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Re: Beating a dead horse

On Wed, 25 Nov 2015, Greg Troxel wrote:
So there are two issues: alignment and filesystem block/frag size, and both have to be ok.

Ahh, a key point to be certain.

So that's ok, but alignment is messier.

It sure seems that way!  :-)

We're seeing smaller disks with 4K sectors or larger flash erase blocks and 512B interfaces now.

Those larger erase blocks (128k?!) would seem to be a big problem if you'd rather stick to a smaller alignment or file system block size. However, maybe I'm missing something about the interplay between things like inode sizes and any relationship with the erase block size. For example, if you were using an 8K block size I'd think a 128k erase block size would blow things up nicely when you blew way past the 8k block you originally wanted to clear. Again, however, I feel I'm missing something, but let me say right away that I'm ingratiated by your detailed response and I learned much from it.

That avoids the alignment issue, but requires filesystem/kernel support. I am pretty sure netbsd-7 is ok with that but I am not sure about earlier.

Interesting. For some reason I have it in my head that many EMC SANs of various stripes (and I know for sure the XtremeIO stuff) uses 4k block sizes. I've used NetBSD in the past in EMC environments and seen moderate (but not what I'd call "high") performance vis-a-vis other (Linux and/or Solaris) hosts. I wonder if this was a factor. I'll have to test with Netbsd 7, now. Sounds fun.

It would probably be possible to add a call into drivers to return this info and propagate it up and have newfs/fdisk query it.

That sounds pretty automagical (in a good way). However, as you point out it might be tedious for not enough payoff considering that using a 2048 offset seems to address the issue.

Certainly you are welcome to read the code and think about it if this interests you - just explaining why I think no one has done the work so far.

I did, in fact, take a look at /usr/src/sbin/newfs/mkfs.c and /usr/include/ufs/ffs as well. I'm a kernel lightweight and I got all confused by discussions in the code about block fragments and minimum / maximum block sizes. Here I was thinking all that was static. I did learn that 4k seems to be the smallest allowable size (line 141 in fs.h #define MINBSIZE 4096). It sounds like that's the smallest since a cylinder group block struct needs a 4k space to be workable. I also noticed that superblock sizes seem to operate independently of the data block sizes. It's a great day for learning!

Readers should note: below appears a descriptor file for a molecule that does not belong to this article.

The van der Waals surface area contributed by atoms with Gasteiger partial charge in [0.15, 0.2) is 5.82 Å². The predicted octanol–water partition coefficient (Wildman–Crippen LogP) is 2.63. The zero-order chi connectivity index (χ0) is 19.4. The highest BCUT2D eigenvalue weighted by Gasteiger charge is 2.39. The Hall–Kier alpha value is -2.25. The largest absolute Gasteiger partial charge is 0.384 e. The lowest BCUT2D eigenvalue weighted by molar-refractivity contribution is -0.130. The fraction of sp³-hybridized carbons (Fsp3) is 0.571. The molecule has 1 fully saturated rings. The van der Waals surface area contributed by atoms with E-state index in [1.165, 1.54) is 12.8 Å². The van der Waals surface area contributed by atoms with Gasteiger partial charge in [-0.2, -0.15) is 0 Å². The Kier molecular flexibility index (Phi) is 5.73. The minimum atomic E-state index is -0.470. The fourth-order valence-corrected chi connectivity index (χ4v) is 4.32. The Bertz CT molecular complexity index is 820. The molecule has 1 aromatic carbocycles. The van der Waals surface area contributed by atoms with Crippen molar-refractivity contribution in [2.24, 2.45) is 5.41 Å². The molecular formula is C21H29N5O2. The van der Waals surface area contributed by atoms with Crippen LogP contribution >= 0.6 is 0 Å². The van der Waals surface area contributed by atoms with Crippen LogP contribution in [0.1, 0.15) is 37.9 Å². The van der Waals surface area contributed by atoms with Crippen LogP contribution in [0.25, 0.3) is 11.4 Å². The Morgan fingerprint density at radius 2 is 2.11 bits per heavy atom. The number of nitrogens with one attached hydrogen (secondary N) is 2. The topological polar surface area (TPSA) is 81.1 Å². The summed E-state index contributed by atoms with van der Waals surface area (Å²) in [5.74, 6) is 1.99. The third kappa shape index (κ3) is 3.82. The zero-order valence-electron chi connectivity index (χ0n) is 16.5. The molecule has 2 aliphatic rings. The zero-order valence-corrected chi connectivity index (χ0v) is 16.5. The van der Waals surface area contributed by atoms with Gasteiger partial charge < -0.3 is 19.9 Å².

I geuss you can put it that way, saying otherwise we would always start at 2048 and use 32K or even 64K blocks.

That doesn't seem too wasteful to me, but I'm ready for some embedded systems guy to lecture me. :-)

But I think part of it is inertia. And the the 63 start dates back to floppies that had 63-sector tracks - so it was actually aligned.

Ahhhh! I always wondered where that came from. I remember floppy disk controllers were bizarre animals. Physical characteristics were so important that you could easily create differences that'd result in a completely unreadable floppy. Ie.. that was always a big issue trying to get my Amiga floppies to read on a PC. I had to buy a special dual-mode floppy controller et al.... After all that hassle I still have some stupid emotional affinity for 3.5" floppies because of how much more wonderful they seemed over 5.25" floppies. Ugh... nostalgia can be painful sometimes :-P

Thanks again for the detailed response. I learned a ton from this discussion.


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